Those of us who want to combat this violence and abuse have found support in affirmative mental healthcare to be the best way yet. Especially in order to cope with life when the trauma response and the complex PTSD of individuals cannot be discounted as just another mental health impediment, but as a crisis in need of immediate intervention. The April 2020 study collating research review on LGBTQIA+ Mental Health states that the prevalence studies reveal that LGBTQIA+ individuals were found to show high rates of mental health concerns, and that the adapted Minority Stress Model may be a crucial pathway for the same. Lived experiences, factors related to mental well-being, and societal attitudes were taken into consideration to state this fact.
The long term precipitates of poor mental health in LGBTQIA+ folks are still being researched, but the information we have at the moment strongly alludes to the fact that the feedback loop of poor mental health outcomes contribute to the larger, more neglectful physical healthcare-seeking behaviour. You can read the 2017 study about this phenomenon here. In order to combat the high prevalence of harm-doing by some healthcare providers, LGBTQIA+ individuals have been forced to create our own 'green' books - curated databases of healthcare practitioners for safe navigation of this space. Orinam- Resources for LGBTQIA+ Healthcare,
It is common knowledge among mental health practitioners that the percent of suicide attempts in queer adolescents is incongruently higher than cis gender heterosexual teens. Judy Shepard, the parent of Mathew Shepard who was a victim of homophobic lynching, once said that the difference between a queer child and a dead child is the unrelenting support of a parent or the lack thereof. It is therefore important for parents to confront their own deep-seated fear of 'what will society say' to make sure it does not become 'why did my child die'. This may sound like a fear-mongering tactic, but this sobering question can make a world of difference for a child with no coping mechanism to deal with the scorn, hate, and distancing of their own parents, the abuse thrown at them by others notwithstanding.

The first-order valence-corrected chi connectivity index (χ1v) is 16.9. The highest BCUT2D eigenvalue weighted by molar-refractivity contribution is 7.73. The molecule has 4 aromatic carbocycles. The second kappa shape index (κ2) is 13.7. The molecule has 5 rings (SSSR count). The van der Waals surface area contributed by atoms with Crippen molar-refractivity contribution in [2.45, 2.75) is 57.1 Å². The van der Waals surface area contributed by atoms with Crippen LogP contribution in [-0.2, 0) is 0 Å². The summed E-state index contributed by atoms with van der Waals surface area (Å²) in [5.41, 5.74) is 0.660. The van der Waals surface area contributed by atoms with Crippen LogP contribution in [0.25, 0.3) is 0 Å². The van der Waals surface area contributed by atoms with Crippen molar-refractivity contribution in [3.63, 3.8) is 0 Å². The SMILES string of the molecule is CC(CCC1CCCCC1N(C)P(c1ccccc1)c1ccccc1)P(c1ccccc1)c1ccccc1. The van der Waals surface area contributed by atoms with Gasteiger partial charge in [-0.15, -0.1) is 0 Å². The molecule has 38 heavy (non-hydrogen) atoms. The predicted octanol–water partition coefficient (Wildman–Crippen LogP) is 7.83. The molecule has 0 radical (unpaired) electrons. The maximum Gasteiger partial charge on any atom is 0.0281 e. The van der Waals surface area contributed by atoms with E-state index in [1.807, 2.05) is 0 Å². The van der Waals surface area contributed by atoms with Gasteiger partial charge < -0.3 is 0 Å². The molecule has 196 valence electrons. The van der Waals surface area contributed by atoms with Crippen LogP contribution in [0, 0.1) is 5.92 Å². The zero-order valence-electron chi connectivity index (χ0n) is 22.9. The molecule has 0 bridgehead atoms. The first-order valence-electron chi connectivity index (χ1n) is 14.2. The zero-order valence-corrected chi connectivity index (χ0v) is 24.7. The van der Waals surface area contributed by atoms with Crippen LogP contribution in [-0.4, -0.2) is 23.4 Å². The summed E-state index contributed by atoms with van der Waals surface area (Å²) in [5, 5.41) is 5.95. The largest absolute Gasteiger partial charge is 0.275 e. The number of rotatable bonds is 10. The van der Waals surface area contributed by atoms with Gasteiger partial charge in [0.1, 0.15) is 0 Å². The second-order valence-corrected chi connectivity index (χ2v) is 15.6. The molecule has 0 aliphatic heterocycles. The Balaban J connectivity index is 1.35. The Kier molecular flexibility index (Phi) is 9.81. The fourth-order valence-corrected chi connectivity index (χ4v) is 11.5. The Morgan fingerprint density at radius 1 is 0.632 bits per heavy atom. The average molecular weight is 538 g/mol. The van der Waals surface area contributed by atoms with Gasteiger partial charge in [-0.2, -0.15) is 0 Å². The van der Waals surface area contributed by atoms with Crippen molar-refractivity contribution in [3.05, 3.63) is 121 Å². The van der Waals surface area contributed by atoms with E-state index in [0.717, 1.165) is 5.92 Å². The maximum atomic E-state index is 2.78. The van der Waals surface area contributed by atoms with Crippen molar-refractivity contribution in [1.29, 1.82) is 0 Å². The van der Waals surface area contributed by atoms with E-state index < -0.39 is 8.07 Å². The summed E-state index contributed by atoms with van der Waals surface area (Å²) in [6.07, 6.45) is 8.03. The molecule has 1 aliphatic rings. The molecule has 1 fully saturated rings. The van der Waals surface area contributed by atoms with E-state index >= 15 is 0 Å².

This is an additional burden upon young and old queer people who have been forced to quarantine with their abusers for the duration of this pandemic. (INHS on LGBT and Covid-19). Even in a household with very self-aware and emotionally stable people, this uncertainty has led to a lot of mental friction. Throw in the volatile combination of abusive, manipulative, toxic and codependent family into this mix, and that is nothing but fear and loathing for the minority individual at the least.
Intimate partner violence has skyrocketed in the last few months alone, leading to many people being battered and murdered. The isolation and gaslighting tactics thoroughly employed by abusers has found a haven in government-mandated personal distancing and lack of access to public spaces, owing to the pandemic. The resources and the physical ability of many people to escape such conditions are now unavailable due to the unprecedented job losses and the closing down of IPV survivor shelters for the fear of the infection. What would this mean for a populace with no social support system in the form of traditional family structures or a responsible law enforcement? -- a world of pain and an almost irretrievable mental hell.
But all is not lost. In order to double down on the deplorable mental health conditions during the pandemic, and to tackle the aftermath of this crisis, many organizations and collectives have amped up their response mechanisms. Crisis hotlines have expanded their personnel and are offering in-depth counseling intervention. Mental health initiatives have also begun capacity-building endeavours for peer counselors, community organizers, and anyone who wishes to function within the mental healthcare paradigm. Some counsellors now offer their services with sliding fees to make sure that the lack of finances do not discourage individuals from seeking help.
For these interventions to work optimally, community support and the belief in an equitable society is important. But they are neither the first nor the only requirements for better mental health and life satisfaction outcomes in any minority population. Dismantling the system of oppression stands in the way of collective wellbeing. Until such a time, any other measure is as temporary as a bandaid on a bullet wound.
The opinions are the author's own